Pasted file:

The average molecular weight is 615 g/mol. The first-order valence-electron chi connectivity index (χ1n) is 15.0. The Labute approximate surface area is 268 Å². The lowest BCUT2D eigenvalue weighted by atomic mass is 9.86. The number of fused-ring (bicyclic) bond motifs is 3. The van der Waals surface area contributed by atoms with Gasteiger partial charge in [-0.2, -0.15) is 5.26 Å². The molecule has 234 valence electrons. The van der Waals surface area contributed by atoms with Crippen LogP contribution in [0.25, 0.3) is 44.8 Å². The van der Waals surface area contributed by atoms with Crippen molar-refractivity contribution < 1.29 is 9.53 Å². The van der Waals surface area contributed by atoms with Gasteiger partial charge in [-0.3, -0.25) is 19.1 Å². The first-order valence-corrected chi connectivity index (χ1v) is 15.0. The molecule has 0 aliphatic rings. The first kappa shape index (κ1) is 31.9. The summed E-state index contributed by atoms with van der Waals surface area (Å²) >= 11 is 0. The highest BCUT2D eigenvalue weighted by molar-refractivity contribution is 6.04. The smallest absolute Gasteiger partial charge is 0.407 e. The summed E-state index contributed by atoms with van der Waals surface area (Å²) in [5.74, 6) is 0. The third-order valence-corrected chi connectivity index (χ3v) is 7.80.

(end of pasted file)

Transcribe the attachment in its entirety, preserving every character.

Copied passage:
The average molecular weight is 615 g/mol. The first-order valence-electron chi connectivity index (χ1n) is 15.0. The Labute approximate surface area is 268 Å². The lowest BCUT2D eigenvalue weighted by atomic mass is 9.86. The number of fused-ring (bicyclic) bond motifs is 3. The van der Waals surface area contributed by atoms with Gasteiger partial charge in [-0.2, -0.15) is 5.26 Å². The molecule has 234 valence electrons. The van der Waals surface area contributed by atoms with Crippen LogP contribution in [0.25, 0.3) is 44.8 Å². The van der Waals surface area contributed by atoms with Crippen molar-refractivity contribution < 1.29 is 9.53 Å². The van der Waals surface area contributed by atoms with Gasteiger partial charge in [-0.3, -0.25) is 19.1 Å². The first-order valence-corrected chi connectivity index (χ1v) is 15.0. The molecule has 0 aliphatic rings. The first kappa shape index (κ1) is 31.9. The summed E-state index contributed by atoms with van der Waals surface area (Å²) >= 11 is 0. The highest BCUT2D eigenvalue weighted by molar-refractivity contribution is 6.04. The smallest absolute Gasteiger partial charge is 0.407 e. The summed E-state index contributed by atoms with van der Waals surface area (Å²) in [5.74, 6) is 0. The third-order valence-corrected chi connectivity index (χ3v) is 7.80.